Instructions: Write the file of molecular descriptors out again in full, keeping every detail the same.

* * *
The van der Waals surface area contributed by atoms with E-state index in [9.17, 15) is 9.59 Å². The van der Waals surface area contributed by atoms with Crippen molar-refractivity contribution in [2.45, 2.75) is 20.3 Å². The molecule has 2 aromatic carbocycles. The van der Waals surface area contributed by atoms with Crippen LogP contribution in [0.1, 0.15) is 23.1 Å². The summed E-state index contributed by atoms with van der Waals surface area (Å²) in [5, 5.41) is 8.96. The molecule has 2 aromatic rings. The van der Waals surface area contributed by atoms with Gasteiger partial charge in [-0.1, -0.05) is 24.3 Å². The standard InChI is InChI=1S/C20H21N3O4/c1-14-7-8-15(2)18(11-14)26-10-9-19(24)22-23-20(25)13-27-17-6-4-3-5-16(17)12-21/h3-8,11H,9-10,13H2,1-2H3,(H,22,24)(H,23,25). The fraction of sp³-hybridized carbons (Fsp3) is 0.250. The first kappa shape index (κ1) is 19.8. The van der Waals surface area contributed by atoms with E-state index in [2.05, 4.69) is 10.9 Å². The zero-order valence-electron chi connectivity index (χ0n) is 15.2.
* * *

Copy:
The van der Waals surface area contributed by atoms with E-state index in [9.17, 15) is 9.59 Å². The van der Waals surface area contributed by atoms with Crippen molar-refractivity contribution in [2.45, 2.75) is 20.3 Å². The molecule has 2 aromatic carbocycles. The van der Waals surface area contributed by atoms with Crippen LogP contribution in [0.1, 0.15) is 23.1 Å². The summed E-state index contributed by atoms with van der Waals surface area (Å²) in [5, 5.41) is 8.96. The molecule has 2 aromatic rings. The van der Waals surface area contributed by atoms with Gasteiger partial charge in [-0.1, -0.05) is 24.3 Å². The standard InChI is InChI=1S/C20H21N3O4/c1-14-7-8-15(2)18(11-14)26-10-9-19(24)22-23-20(25)13-27-17-6-4-3-5-16(17)12-21/h3-8,11H,9-10,13H2,1-2H3,(H,22,24)(H,23,25). The fraction of sp³-hybridized carbons (Fsp3) is 0.250. The first kappa shape index (κ1) is 19.8. The van der Waals surface area contributed by atoms with E-state index in [2.05, 4.69) is 10.9 Å². The zero-order valence-electron chi connectivity index (χ0n) is 15.2.